Despite the heat, it is polite and respectful not to show your legs at the temple complexes.  So here I wear a light pant sold at the local stores for that purpose.

I took this tour guides picture because he came from my favorite city in Japan.  I lived for two years in the city of Matsuyama, the main city of Ehime Prefecture. Ehime Shinbun is the provincial newspaper.

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Thank you for Joining my visit to Ta Prohm in Cambodia.  I hope you will join with me visiting more of these temple complexes in upcoming posts.  

Cheers!

Darren

 

We are laughing about how much she is cheating me for this ballcap, in Siem Reap, Cambodia.

Despite being pressured by my hotel to accept (and pay too much for) a tour of Angkor Wat by their tuktuk driver from 7 AM on my first day, instead I slept in and explored the town.  I was overtired and anyway it was easy to sleep late due to something that my room was lacking.  The room I prepaid for had a broken air conditioner so I was downgraded into a room where it worked.  This was after considerable effort on my part.  On the top floor, the room was hotter than the outdoors.  (Low of 30C with usual highs of 39C outside)

My new room had no window and no television, making it basically a cave.   Without the character of a cave.

 

I bet they don’t even know this is a famous person’s hairdo on their salon sign.  They probably just took a foreign person’s hairstyle off the Internet.

I left my hotel not knowing what I would do today in particular,  just I was tired and overheated.  My first stop became a massage for 60 minutes, I decided to try the local Kmer massage.  Once was enough for that.  There is perhaps reason why it is not world-famous. (Later I will have other fantastic massages here, just not that type.)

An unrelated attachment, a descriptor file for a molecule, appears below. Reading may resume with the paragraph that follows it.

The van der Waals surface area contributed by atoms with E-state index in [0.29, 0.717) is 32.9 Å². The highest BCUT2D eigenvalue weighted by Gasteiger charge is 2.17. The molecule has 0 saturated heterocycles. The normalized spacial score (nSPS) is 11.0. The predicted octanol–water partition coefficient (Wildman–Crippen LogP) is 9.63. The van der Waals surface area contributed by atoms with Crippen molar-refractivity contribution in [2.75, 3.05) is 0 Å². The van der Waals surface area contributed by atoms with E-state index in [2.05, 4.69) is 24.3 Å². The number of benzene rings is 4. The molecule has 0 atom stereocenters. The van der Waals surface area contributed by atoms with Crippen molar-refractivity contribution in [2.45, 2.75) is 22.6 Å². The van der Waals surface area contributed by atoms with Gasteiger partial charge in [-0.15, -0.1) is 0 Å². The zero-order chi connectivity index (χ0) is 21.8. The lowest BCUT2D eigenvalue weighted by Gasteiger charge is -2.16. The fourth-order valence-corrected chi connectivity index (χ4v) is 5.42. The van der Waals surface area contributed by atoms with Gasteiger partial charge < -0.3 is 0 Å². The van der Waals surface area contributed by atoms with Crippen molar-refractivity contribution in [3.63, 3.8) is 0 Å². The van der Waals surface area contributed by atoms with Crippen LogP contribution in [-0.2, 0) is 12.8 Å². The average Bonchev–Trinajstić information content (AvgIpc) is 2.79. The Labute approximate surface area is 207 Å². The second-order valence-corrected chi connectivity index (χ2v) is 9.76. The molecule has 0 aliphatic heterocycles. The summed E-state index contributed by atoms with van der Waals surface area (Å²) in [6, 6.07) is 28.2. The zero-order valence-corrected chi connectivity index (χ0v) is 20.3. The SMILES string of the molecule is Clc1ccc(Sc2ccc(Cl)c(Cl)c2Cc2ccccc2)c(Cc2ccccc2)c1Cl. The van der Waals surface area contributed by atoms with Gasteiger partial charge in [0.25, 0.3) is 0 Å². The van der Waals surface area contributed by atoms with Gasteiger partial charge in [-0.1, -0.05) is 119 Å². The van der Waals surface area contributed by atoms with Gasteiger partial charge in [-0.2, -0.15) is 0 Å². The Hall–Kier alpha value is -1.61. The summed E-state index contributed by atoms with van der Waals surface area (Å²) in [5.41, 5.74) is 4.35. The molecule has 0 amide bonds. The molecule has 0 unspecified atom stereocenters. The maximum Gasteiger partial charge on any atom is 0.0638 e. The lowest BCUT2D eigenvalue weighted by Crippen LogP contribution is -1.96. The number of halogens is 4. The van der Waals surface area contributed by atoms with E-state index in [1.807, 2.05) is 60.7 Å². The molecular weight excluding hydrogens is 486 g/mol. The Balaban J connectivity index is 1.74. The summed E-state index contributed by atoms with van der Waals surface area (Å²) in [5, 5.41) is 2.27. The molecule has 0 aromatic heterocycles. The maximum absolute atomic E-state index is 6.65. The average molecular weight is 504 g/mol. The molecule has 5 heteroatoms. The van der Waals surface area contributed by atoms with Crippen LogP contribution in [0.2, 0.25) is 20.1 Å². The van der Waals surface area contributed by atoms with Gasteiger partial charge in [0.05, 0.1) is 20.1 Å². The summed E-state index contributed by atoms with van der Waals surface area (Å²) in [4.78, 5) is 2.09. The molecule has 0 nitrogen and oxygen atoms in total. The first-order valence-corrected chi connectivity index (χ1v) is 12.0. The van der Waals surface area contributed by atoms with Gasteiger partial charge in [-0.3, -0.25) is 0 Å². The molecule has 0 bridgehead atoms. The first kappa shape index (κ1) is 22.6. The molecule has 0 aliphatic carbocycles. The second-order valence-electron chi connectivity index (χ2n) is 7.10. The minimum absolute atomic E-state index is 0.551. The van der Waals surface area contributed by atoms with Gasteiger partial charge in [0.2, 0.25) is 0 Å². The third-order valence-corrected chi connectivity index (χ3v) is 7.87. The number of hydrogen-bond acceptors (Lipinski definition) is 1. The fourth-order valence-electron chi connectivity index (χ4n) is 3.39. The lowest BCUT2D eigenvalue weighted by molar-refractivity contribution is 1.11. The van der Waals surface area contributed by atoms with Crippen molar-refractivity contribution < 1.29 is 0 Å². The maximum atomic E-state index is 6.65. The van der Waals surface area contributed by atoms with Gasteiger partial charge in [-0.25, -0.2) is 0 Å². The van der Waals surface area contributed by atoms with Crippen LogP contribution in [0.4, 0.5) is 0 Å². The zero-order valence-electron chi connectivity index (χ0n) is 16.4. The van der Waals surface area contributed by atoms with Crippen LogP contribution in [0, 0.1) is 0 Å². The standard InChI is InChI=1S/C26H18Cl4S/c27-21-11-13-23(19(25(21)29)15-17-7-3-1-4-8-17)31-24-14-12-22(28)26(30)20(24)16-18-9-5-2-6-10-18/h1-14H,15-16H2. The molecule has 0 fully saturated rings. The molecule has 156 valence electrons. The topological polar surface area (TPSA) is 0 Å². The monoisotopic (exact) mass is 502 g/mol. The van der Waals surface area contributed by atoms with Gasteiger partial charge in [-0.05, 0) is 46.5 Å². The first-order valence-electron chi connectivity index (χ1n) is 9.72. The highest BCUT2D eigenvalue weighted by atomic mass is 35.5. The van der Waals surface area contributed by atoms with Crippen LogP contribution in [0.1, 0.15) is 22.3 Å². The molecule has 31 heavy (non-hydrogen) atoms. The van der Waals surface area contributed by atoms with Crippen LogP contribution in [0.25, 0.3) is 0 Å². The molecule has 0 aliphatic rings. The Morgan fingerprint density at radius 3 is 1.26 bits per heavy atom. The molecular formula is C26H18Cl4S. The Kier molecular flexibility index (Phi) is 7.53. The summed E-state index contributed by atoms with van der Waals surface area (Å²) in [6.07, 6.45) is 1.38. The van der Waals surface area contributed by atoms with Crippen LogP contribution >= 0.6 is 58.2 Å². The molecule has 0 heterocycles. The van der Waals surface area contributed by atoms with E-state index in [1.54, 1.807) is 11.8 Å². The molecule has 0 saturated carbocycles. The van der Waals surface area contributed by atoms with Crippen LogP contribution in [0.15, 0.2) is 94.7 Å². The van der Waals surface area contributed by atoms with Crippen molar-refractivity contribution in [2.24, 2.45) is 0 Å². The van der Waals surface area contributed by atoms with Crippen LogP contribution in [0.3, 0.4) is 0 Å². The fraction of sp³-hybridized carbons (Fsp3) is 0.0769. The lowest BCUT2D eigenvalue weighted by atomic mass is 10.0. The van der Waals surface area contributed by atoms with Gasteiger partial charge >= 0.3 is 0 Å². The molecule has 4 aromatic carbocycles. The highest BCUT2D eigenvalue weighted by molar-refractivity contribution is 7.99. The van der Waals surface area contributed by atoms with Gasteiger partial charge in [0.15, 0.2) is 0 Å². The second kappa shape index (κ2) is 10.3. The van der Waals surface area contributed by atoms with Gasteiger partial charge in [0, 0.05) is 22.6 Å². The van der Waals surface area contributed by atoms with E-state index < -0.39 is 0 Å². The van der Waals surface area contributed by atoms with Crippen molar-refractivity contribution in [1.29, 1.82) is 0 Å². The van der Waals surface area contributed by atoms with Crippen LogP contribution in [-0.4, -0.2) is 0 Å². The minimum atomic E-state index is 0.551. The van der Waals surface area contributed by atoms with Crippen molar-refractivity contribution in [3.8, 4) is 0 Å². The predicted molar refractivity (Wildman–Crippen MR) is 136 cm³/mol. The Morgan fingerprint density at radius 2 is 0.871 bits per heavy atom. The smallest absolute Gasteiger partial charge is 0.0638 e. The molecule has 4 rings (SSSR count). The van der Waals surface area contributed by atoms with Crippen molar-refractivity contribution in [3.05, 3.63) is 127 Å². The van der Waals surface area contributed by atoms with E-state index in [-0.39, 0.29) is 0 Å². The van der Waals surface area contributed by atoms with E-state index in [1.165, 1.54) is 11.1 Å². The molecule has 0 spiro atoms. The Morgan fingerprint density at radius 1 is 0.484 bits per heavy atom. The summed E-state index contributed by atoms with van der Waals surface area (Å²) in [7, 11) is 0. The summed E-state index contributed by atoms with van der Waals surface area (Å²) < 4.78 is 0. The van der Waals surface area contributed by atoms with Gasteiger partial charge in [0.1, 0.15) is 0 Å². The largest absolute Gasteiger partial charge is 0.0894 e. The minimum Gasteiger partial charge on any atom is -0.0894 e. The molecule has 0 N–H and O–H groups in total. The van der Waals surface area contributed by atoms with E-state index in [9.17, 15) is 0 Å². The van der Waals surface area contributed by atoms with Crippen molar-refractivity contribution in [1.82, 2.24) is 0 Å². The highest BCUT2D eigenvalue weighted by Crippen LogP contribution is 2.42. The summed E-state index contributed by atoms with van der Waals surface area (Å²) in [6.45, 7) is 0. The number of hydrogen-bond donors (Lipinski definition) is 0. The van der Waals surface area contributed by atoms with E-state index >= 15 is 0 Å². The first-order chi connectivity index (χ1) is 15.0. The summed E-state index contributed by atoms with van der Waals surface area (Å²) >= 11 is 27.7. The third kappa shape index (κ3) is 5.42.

I let myself be coaxed in to a restaurant for lunch where I paid 10 times the average wage for a Cambodian according to Wikipedia, for this salad and drink.  ($10US)

. There were two customers in this large restaurant during lunchtime, me and one other foreigner.  That’s always a good sign.  LOL.

This always boggles my mind.  An otherwise well designed restaurant.  Here notice the bathroom door is propped open, often the case for a men’s room.  Except that the mirrors are strategically placed so those outside can see who is using the urinals.  

I was feeling grumpy this day.  

Click on the image below to view the video of me being grumpy in the market.

In my travels this is often a conundrum for me.  To give or not to give, what is actually better?  This Cambodian charity is requesting we not give and keep their children on the streets.  I had heard about this quandry in India.  A child would encounter a foreigner and earn too much money in one day.  The parent would decide their income potential was too good to let them go back to school.  And the cycle of poverty continues.

Every tuk-tuk I countered offered to take me somewhere.  Even though I was not going anywhere in particular, I finally accepted.  I had a good feeling about this young man

Click on the video below.

We agreed on six dollars an hour for random wanderings.  This is a very good amount for him yet affordable enough for me.  Yet you can hire a tuk tuk for $12 for the entire day.

If you look closely enough you can see bats in this tree.  In the country people will throw stones and then eat them my driver told me. Most things are considered fair game for eating in Cambodia.

If you squint your eyes, this lion might remind you of something else.  

We are laughing about how much she is cheating me on this ball cap.  Really, we are.